Wednesday, August 29, 2012

The evolution of progressive neoclassical economists (by Pedja dell'Arno)

Paul Krugman wrote an interesting post for his blog yesterday. As can be seen from the suggested blogs section of "Real Progress", this blog is an admirer of Krugman, and I do not share the usual criticisms of Krugman that one so frequently hears about him in some economics departments (that he is too partisan, that he should not waste time writing columns and blogs, etc.). However, I think that one weakness of Krugman has been his reluctance to participate in the debate on how to improve the scientific standards (and not only the relevance) of economics research. Yesterday's post is mainly against Austrian economists and their rejection of mathematical modelling in economics. But as a secondary message, it defends an open interpretation of mainstream neoclassical economics, and at the same time it accepts the usefulness of other approaches such as agent based computational modelling (or "complexity economics"). It is interesting because apparently the relationship of Krugman with "complexity" economics has been far from smooth.
This relationship is mentioned in the book by Beinhocker "The Origin of Wealth" (footnote 27 in chapter 1 and footnote 30 in Chapter 3). It seems that although Krugman in the mid 1990s expressed some sympathy for drawing ideas from evolutionary biology for economics, he rejected both the obsession with using metaphors from biology, and he also rejected the direct use of evolutionary theory for economics. 
"The Economist" had a review of Beinhocker's book in 2006 were it mentions the tense relationship between Krugman and the evolutionists.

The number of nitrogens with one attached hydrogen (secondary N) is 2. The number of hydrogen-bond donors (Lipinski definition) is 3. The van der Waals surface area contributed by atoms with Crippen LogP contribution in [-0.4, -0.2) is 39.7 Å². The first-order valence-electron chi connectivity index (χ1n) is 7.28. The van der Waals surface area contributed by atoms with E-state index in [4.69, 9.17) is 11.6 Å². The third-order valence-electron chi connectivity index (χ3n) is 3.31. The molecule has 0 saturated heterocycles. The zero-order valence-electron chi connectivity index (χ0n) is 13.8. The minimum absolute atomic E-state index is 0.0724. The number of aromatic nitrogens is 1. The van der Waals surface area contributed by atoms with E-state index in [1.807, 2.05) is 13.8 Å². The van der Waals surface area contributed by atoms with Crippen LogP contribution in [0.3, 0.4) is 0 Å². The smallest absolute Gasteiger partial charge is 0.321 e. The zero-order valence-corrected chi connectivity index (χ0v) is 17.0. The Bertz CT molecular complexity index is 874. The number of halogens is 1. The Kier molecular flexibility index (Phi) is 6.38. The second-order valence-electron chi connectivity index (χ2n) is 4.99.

Krugman had a bitter controversy with Brian Arthur  that triggered a final intervention by Arrow defending Arthur (also defended by Beinhocker in his book) which can also be interpreted as part of the crusade of the Krugman of those times to keep the gates of mainstream economics relatively closed. See also "An increasing returns Chronology" by Krugman in in the section on economic theory.
Beinhocker also mentions the intervention of current leaders of progressive economics coming from the neoclassical side (such as Stiglitz -see footnote 11 on chapter 14- who attacked one of the prophets of an economics that draws from modern physics and biology, Nicholas Georgescu-Roegen) who some time ago were reluctant to accept the criticism that economics was in contradiction with the laws of physics, in particular the second law of thermodynamics.
Things have changed, and today it seems that at least Paul Krugman has a much more open minded attitude towards these useful approaches. 

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